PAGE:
Mexico has a problem with people disappearing. Tens of thousands of people went missing during the term of President Felipe Calderone. Now, the new president has pledged to help families get resolution -- but his new unit designed to do just that is off to a slow start, if it's a start at all.
As Americans hit the malls this Friday, we asked some folks around the globe about the equivalent to Black Friday in their country. What we found is a many similarities, but not many places that do it quite the American way.
People who smuggle migrants across the US-Mexico border, known as coyotes or polleros, are logging on to Facebook to find more clients. Satisfied customers will post reviews of their coyotes on social media, and connect their relatives to helpful smuggling contacts online.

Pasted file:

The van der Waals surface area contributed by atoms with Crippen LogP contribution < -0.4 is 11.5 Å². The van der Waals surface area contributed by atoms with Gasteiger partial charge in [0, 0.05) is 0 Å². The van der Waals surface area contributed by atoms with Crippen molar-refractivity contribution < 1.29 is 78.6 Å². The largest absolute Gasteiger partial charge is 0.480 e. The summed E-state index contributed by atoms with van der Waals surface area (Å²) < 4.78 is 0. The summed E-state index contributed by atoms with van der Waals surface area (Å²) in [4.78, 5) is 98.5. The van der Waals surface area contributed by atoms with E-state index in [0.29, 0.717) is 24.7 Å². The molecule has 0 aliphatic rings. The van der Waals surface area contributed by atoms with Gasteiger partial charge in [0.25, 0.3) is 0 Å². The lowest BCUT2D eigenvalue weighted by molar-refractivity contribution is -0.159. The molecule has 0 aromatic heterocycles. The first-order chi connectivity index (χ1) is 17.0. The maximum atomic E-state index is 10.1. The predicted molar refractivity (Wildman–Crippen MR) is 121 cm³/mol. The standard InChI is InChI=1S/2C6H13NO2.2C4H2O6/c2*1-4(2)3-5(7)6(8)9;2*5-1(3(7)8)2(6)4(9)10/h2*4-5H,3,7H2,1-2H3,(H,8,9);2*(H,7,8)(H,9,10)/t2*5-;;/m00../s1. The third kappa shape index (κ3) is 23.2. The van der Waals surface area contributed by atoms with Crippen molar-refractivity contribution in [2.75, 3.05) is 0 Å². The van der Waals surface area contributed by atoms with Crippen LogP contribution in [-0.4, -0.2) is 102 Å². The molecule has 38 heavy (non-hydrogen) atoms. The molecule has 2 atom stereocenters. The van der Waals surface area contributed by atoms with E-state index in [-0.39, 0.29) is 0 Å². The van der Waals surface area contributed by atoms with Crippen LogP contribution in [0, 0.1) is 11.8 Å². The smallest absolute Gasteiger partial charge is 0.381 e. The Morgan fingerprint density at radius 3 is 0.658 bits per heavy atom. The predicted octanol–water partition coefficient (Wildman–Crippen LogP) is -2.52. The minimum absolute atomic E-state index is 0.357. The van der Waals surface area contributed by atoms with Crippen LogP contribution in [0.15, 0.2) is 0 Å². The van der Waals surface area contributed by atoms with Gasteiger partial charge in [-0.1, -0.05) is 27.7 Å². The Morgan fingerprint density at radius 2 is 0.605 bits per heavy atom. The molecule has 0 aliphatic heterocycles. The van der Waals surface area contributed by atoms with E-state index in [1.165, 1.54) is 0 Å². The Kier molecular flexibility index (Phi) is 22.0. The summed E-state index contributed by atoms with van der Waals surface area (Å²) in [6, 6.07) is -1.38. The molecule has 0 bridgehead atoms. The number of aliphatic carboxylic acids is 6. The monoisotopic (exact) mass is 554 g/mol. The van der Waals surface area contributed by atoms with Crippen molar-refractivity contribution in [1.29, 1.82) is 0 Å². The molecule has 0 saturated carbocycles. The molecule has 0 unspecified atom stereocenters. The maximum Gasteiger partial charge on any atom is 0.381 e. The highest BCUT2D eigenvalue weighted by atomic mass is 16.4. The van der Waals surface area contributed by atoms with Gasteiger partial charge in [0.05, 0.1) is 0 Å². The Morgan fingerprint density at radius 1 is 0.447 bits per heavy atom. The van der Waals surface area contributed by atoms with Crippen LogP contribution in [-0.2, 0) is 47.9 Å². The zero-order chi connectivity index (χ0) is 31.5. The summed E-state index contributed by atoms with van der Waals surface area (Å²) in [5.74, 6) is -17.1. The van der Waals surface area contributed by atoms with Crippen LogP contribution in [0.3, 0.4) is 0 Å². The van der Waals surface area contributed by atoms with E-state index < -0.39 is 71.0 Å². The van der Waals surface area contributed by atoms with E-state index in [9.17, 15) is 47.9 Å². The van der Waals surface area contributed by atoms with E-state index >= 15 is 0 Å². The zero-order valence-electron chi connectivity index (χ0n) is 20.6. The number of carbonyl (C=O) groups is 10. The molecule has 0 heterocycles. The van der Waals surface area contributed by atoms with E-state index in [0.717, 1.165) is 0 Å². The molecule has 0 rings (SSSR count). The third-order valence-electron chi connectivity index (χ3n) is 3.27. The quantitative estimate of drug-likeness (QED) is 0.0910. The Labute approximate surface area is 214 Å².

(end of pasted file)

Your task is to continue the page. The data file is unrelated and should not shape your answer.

An independent group of human rights experts say it has found no evidence to support the story by Mexican officials that 43 students were burned to death and discarded. The students went missing nearly a year ago and the remains of only one student has been identified. An embarrassed President Enrique Pena Nieto will have to reopen its investigation.
The answer to today's Geo Quiz is Plaza de Torros in Mexico City. It's where a Mexican matador made headlines this weekend. Anchor Marco Werman gets the story from reporter Franc Contreras in Mexico City.
Aldo Villegas, also known as Bocafloja, is one of the most popular independent rappers in Spanish and, as Mary Stucky reports, over the years he's acquired a huge following in both Mexico and the United States.